We still live near the chapel in which my wife accepted my proposal for marriage. The Blessed Sacrament is kept in a tabernacle that is enthroned on an older side altar in the local monastery. The main Church is a fairly typical basilica structure with three “aisles” in which the central “lane” has the tallest roof and the sides have lower roofs with many side altars that are no longer used for Mass, but remain devotional stations within the Church. The monks have made the head altar at the end of one of the side aisles a Eucharist Chapel with the tabernacle, a statue of Mary, and several chairs and kneelers arranged for private prayers behind the choir stalls.
I coordinated with the monks to propose to my wife shortly before midday prayer started that day.
We were seated in front of the Blessed Sacrament for pre-prayers of adoration. After she accepted, the monks joined us in singing a Marian hymn, and we left flowers at the statue of Mary. I had hidden a few other presents for my wife at the feet of Mary’s statue, so we collected those and then went to our pew for Midday Prayer with the community. That was many years ago now, but whenever we go to that Church, all of those memories are vividly present, as is the sacramental reality which came to be when we were married.
In that same chapel there is a kneeler which I helped to make from lumber milled from trees that were cut down on the Abbey property. I sometimes stop in to pray there myself, and I remember my time and labor in making that kneeler. I also remember my father, who taught me nearly all of the carpentry skills I have and gave me many of the tools I used. I think about the monks who cut the tree and milled it. I also think of all the other people who have stopped to pray before the Blessed Sacrament and used that kneeler.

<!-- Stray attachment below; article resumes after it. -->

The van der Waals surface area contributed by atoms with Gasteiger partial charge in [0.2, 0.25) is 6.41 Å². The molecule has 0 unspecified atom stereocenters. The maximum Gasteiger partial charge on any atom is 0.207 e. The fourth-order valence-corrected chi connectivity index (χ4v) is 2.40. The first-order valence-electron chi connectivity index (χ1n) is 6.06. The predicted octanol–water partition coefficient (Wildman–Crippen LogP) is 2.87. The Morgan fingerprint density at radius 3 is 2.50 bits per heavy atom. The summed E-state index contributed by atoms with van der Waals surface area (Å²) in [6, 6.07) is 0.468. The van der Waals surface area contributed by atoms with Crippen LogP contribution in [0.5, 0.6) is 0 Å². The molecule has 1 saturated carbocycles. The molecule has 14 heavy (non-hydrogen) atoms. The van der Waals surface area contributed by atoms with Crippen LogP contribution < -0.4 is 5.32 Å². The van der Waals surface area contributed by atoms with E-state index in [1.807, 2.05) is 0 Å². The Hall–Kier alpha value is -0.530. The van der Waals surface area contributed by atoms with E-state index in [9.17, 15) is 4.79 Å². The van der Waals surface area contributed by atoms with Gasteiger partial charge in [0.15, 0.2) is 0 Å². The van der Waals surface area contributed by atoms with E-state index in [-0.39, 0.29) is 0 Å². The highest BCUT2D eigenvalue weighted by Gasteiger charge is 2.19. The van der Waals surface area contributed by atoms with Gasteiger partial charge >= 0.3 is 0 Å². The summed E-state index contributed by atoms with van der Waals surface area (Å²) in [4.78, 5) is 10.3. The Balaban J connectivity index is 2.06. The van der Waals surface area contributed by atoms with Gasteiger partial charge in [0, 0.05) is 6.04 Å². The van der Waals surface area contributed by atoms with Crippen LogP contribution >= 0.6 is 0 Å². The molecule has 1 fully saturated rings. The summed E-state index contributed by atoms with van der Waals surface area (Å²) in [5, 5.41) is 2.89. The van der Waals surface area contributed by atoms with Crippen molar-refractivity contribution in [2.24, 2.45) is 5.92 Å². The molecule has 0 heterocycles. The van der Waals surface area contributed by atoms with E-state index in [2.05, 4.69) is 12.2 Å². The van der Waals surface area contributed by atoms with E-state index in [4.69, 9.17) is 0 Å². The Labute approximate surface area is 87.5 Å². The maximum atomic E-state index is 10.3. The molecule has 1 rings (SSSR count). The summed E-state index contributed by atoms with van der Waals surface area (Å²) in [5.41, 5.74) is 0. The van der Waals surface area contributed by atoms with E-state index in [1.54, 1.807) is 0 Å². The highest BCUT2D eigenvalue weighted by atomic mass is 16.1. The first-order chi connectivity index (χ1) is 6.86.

It’s hard to avoid pride in that kind of prayer, but most days I’m overcome by my small role in the life of a community.
We are also fortunate to have many young people who love to pray in adoration of the Blessed Sacrament. I have played guitar and sang with some of them in that same side chapel. I have been part of ministry teams that led praise and worship, adoration, and Exposition at that place. I have prayed in silence. I have given devotional talks. I have wept in that chapel for the loss of children. We have, of course, been to Mass in that Church and offered true worship to the One True God there. Much of my life is wrapped up in that place.
There are layers of meaning in that place. This is often what we mean when we speak of “sacramentality,” there are layers of meaning kept between the body and soul.
What is more, the Altar of the Lord does not simply hold my personal memories, but the memory of the Church. It’s not simply the layers of meaning of my life that can be found there, but the life of the Church. That life extends all the way back to Christ. A visit to a Catholic Church is a visit to place with layers of meaning that run as deep as the blood of Christ. That meaning runs through all the funerals and baptisms, all the blessings and celebrations, all the struggles and joys of parish life back to the fount of Catholic Life. We can learn to listen to those walls speak to us not simply of the few decades of life we have added to the Churches which have formed our lives; we can learn to listen to them speak to us of the lives of all who have gone before us resting in the saving death and life of Christ.